Boston This year, we were tempted to pass up our traditional fess up. After all, 2004 was not a bull market for confessions and corrections. Denial was in, repentance was out. To err was human, to admit it was a strategic blunder.
Who can forget that moment in the presidential debates when a citizen asked the president: "Please give three instances in which you came to realize you had made a wrong decision and what you did to correct it." The president couldn't come up with a single boo-boo.
Nevertheless, we -- the editorial we -- come to the end of the calendar with the impulse to clean our slate. Once again we present our slips, slides, embarrassments in a list of Media Culpas.
We begin with politics. Our errors were nothing compared to those of exit pollsters. We did not declare John Kerry a winner before he was the loser. Unlike Democrat honcho Bob Shrum, we did not ask to be the first to call him Mr. President.
But along the merry way, we described Kerry as the man elected to lead his party because he was electable. Hmmm. And after counting how many times the Democrats used the word "values" during their convention, we predicted that this could be the year the blue party "put the buzz back in the buzzword" and wrenched the values debate back from the Republicans. As Santa would say, "ho, ho, ho."
We also described John Kerry as the "third Catholic nominated for president," after Al Smith and Jack Kennedy. A handful of historians within our e-mail range counted higher. They added in Charles O'Connor, a candidate in the free-for-all presidential race of 1872. We're not sure if the Straight-Out Democrats -- don't ask -- qualify as a full-fledged party, but we will give O'Connor his place in history along with his 29,489 votes.
As for Kerry's military service, we described him as a soldier. Landlubbers "R" Us. A boatload of Navy retirees insisted that only the Army has soldiers, the navy has sailors. From now on, we'll refer to Lt. Kerry as a naval officer if our e-mailers will direct their considerable error ire at the Swift Boat Veterans for Truth.
Now let us apologize to our foremothers. In celebrating the 40th anniversary of the Civil Rights Act of 1964, we said there were only nine women in Congress at the time. In fact, there were 14 in Congress, 12 in the House and two in the Senate.
As for anniversaries, how it is possible that we described the "two-month anniversary" of a marriage? The word anniversary derives from annus meaning a year and versum meaning to turn. There's no such thing as a monthly anniversary. As our high school Latin teacher never said: Veni, vidi, oy vey.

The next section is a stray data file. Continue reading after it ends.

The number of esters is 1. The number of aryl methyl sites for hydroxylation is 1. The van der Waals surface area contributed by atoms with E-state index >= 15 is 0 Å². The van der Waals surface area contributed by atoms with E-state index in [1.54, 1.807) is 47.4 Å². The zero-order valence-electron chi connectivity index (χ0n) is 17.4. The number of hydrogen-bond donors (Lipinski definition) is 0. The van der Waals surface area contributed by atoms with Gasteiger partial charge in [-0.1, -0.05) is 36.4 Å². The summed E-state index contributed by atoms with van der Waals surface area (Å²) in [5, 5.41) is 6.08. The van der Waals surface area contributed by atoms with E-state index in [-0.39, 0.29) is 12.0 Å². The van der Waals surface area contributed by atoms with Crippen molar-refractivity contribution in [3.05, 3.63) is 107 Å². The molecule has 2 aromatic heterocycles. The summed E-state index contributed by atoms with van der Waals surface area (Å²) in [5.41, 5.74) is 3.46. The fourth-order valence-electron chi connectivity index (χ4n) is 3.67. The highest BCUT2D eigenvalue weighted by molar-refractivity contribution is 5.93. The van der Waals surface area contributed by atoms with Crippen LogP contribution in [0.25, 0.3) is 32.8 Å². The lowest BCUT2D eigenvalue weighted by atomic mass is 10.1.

In another moment, we wrote, "Students of logic will tell you that there is no way to prove a negative." Maybe not, but students of math sure tried. "Any mathematician can prove," wrote one, "that there are no two integers, p and q, such that (p/q)-squared equals two. That's certainly a negative." OK. If you say so.
As a mathorexic, we also wrote about a poll showing that Americans think the country is on the wrong track by "a majority of 47 to 41 percent." Alas, a plurality is not a majority. As the election proved.
Math challenged? How about geography? We wrote about Shirin Ebadi, the Iranian whose memoirs were banned from publication by some Treasury Department red tape. We lauded the jurist who had been lauded by the Nobel Peace Prize committee in, gulp, Stockholm. It is true that when Alfred Nobel died, Norway and Sweden were united, but the peace prize was and is still given in Oslo.
We are happy to correct our error and even happier that the Treasury Department folks have corrected theirs. They finally changed the arcane rules and Ebadi's memoirs will soon be translated and published.
Have you noticed that the only thing that the abstinence-only crowd cannot abstain from is criticizing their critics? Writing about their sex mis-education, we chided a text for teaching, among other things, that "cervical cancer is the result of premarital sex." Dozens of readers wrote to insist that since the human papillomavirus strain may cause cervical cancer, this cancer qualifies as a sexually transmitted disease.
Well, folks, it's still not the premarital sex that causes the cancer. But let's make a deal: We will add that STD footnote to our annual list if they will add condoms to their curriculum.
We also regret a failure of imagination. In April we declared that the surgical makeover show, "The Swan," was as bad as a reality show could get. Oh we of little faith. The year ends with news of a Fox broadcast called "Who's Your Daddy?" in which an adopted woman must pick her biological father from eight contestants, seven of whom are posing as Pop to get the million-dollar deception. Shame on us for underestimating TV.
Finally, if the good lord is willing and the crick don't rise, that's our last correction. Except, of course, for the controversy about rising cricks. When we last used that phrase we thought the creek was a stream. Others insist that the phrase originally referred to Creek Indians. It wasn't about water rising but about Indians uprising. In 2005, we'll let historians duke it out. Meanwhile we stand -- up to our knees -- corrected.
-- Ellen Goodman is a columnist for Washington Post Writers Group.